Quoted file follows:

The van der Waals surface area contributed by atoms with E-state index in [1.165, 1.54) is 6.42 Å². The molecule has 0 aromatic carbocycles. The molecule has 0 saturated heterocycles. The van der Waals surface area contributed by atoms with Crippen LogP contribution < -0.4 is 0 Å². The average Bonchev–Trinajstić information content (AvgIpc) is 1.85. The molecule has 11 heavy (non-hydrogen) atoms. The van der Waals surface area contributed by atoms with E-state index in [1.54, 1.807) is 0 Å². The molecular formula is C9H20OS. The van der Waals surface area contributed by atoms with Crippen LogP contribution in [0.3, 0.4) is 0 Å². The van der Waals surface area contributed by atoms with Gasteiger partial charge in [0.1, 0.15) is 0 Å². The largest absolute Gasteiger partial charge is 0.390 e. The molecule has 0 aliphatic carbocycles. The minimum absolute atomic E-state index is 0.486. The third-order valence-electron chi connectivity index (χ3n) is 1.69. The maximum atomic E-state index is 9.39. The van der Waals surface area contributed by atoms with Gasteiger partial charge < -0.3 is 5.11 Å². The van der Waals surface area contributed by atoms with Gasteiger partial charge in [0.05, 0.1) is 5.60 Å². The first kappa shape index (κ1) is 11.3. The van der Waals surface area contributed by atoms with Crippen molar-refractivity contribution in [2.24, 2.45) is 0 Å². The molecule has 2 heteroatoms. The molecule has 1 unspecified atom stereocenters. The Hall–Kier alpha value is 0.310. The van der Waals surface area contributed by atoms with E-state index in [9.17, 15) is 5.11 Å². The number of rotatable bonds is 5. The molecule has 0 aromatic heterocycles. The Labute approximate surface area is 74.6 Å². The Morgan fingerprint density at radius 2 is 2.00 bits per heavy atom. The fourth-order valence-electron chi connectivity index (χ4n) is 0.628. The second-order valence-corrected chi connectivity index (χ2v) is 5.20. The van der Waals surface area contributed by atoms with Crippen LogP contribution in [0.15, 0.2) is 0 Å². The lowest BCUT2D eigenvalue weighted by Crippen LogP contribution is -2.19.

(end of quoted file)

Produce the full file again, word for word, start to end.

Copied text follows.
The van der Waals surface area contributed by atoms with E-state index in [1.165, 1.54) is 6.42 Å². The molecule has 0 aromatic carbocycles. The molecule has 0 saturated heterocycles. The van der Waals surface area contributed by atoms with Crippen LogP contribution < -0.4 is 0 Å². The average Bonchev–Trinajstić information content (AvgIpc) is 1.85. The molecule has 11 heavy (non-hydrogen) atoms. The van der Waals surface area contributed by atoms with E-state index in [1.54, 1.807) is 0 Å². The molecular formula is C9H20OS. The van der Waals surface area contributed by atoms with Crippen LogP contribution in [0.3, 0.4) is 0 Å². The van der Waals surface area contributed by atoms with Gasteiger partial charge in [0.1, 0.15) is 0 Å². The largest absolute Gasteiger partial charge is 0.390 e. The molecule has 0 aliphatic carbocycles. The minimum absolute atomic E-state index is 0.486. The third-order valence-electron chi connectivity index (χ3n) is 1.69. The maximum atomic E-state index is 9.39. The van der Waals surface area contributed by atoms with Gasteiger partial charge < -0.3 is 5.11 Å². The van der Waals surface area contributed by atoms with Gasteiger partial charge in [0.05, 0.1) is 5.60 Å². The first kappa shape index (κ1) is 11.3. The van der Waals surface area contributed by atoms with Crippen molar-refractivity contribution in [2.24, 2.45) is 0 Å². The molecule has 2 heteroatoms. The molecule has 1 unspecified atom stereocenters. The Hall–Kier alpha value is 0.310. The van der Waals surface area contributed by atoms with E-state index in [9.17, 15) is 5.11 Å². The number of rotatable bonds is 5. The molecule has 0 aromatic heterocycles. The Labute approximate surface area is 74.6 Å². The Morgan fingerprint density at radius 2 is 2.00 bits per heavy atom. The fourth-order valence-electron chi connectivity index (χ4n) is 0.628. The second-order valence-corrected chi connectivity index (χ2v) is 5.20. The van der Waals surface area contributed by atoms with Crippen LogP contribution in [0.15, 0.2) is 0 Å². The lowest BCUT2D eigenvalue weighted by Crippen LogP contribution is -2.19.